Christianity for the Rest of Us: How the Neighborhood Church Is Transforming
by Diana Butler Bass
(321 pages, $23.95, hardcover)
reviewed by David Mills
Mainline Christianity in the middle twentieth century became an “establishment religion” that “traded open questions for easy answers—their own,” writes the Episcopal historian Diana Butler Bass in Christianity for the Rest of Us. By the 1960s it had become “self-absorbed and secular.” Liberals had “lost their sense of wonder, transcendence, and passion,” and this helps explain the success of the conservative Protestant response.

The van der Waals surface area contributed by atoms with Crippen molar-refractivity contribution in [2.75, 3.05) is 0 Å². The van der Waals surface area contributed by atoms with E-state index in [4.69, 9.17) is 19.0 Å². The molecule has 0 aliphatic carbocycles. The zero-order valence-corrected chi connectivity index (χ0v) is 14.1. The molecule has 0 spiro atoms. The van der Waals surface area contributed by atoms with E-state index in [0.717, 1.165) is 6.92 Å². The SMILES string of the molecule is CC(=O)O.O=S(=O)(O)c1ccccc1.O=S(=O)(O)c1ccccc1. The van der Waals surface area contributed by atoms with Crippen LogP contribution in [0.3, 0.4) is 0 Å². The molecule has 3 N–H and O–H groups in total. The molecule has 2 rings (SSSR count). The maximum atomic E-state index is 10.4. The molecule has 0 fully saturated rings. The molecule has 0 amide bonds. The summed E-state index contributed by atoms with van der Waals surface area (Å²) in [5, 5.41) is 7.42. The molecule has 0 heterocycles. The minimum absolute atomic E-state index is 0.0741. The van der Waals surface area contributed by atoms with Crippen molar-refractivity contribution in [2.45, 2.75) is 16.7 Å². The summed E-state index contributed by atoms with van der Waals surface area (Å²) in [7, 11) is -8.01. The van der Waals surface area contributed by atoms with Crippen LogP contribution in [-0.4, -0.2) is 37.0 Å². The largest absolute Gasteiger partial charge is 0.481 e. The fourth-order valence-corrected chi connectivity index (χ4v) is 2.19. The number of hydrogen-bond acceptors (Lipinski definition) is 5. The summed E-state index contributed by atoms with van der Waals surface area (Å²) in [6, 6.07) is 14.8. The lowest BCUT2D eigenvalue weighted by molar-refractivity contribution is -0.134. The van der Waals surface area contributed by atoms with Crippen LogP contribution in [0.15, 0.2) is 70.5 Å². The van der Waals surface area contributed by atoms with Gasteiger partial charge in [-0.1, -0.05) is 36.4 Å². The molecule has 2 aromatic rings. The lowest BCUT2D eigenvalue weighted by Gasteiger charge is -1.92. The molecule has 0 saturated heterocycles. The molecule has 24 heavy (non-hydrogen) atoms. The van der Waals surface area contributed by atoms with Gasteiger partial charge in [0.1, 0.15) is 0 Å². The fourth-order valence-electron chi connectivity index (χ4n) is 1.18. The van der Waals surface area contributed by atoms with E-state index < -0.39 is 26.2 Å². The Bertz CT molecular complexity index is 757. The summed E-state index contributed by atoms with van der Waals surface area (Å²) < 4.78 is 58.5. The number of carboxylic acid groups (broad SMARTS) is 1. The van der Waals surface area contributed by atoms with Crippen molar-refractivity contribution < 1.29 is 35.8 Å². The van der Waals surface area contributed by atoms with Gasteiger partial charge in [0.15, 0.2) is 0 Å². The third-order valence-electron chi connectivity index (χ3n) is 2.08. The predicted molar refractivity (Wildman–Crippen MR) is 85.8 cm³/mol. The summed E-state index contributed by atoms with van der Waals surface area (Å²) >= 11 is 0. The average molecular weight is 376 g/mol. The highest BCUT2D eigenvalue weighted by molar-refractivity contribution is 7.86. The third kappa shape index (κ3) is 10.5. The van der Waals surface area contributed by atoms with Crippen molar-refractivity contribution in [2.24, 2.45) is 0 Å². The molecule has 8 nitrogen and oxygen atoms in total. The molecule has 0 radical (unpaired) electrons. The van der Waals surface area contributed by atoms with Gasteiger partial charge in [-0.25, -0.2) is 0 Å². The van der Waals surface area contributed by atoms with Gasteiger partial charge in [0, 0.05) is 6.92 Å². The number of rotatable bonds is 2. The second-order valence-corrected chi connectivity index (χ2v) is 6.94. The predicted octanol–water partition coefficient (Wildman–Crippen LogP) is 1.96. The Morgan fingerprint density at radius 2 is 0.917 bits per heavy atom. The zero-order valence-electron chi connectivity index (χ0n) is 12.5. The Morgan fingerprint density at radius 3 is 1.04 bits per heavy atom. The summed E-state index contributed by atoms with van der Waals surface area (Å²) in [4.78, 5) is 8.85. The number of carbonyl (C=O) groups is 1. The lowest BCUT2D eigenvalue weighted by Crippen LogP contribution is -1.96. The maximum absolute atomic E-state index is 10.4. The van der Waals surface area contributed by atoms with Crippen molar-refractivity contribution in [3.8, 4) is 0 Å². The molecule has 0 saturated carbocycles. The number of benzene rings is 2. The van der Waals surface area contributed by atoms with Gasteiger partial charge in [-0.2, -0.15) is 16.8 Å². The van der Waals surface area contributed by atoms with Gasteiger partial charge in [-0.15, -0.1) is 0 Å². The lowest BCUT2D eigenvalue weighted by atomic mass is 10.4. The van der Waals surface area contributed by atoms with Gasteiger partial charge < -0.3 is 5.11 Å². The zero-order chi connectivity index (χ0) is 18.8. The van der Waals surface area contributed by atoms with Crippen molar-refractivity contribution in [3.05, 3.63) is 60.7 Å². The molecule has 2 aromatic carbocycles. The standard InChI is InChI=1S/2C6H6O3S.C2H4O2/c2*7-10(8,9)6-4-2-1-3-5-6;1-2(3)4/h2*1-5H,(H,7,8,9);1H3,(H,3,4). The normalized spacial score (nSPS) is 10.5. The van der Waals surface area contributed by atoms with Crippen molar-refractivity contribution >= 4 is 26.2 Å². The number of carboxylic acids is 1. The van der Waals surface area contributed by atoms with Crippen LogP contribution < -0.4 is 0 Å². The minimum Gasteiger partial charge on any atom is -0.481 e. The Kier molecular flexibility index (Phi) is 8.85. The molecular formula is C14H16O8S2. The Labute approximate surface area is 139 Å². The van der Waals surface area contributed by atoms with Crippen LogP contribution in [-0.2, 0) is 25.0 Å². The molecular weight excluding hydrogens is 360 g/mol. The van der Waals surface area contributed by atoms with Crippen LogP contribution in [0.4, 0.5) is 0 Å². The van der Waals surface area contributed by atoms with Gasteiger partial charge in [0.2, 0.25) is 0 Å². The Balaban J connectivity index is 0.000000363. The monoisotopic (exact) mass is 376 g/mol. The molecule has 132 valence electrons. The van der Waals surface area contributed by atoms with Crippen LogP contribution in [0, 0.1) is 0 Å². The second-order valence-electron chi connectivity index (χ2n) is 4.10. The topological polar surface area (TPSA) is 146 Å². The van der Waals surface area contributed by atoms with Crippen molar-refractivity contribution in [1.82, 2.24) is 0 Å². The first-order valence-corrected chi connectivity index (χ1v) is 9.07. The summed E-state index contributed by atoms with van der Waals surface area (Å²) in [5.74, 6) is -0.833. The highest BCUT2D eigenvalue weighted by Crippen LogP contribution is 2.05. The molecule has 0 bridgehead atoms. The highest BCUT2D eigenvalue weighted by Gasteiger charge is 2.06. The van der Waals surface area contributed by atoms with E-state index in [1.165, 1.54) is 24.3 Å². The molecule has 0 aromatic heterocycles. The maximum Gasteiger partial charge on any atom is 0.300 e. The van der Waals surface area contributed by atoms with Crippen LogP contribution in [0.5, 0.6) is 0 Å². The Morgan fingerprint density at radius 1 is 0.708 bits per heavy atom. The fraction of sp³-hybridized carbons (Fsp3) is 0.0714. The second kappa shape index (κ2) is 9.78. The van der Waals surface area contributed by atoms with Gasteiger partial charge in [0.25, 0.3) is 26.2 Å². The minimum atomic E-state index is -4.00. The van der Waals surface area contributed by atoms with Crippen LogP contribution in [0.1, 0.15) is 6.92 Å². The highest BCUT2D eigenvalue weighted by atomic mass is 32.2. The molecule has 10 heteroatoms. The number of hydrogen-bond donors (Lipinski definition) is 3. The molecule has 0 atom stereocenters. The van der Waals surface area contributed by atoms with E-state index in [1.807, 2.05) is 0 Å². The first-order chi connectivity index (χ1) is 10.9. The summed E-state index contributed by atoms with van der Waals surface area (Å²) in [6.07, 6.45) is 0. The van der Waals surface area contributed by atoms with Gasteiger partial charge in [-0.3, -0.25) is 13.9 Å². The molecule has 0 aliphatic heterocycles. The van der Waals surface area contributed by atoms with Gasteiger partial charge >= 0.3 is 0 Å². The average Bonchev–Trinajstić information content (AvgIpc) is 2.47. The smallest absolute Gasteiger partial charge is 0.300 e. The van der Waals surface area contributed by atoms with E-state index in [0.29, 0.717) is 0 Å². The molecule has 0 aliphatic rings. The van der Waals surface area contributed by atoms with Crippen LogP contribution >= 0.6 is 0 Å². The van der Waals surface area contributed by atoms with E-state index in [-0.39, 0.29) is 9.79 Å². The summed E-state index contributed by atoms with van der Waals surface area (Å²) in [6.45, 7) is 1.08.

She proposes an alternativ . . .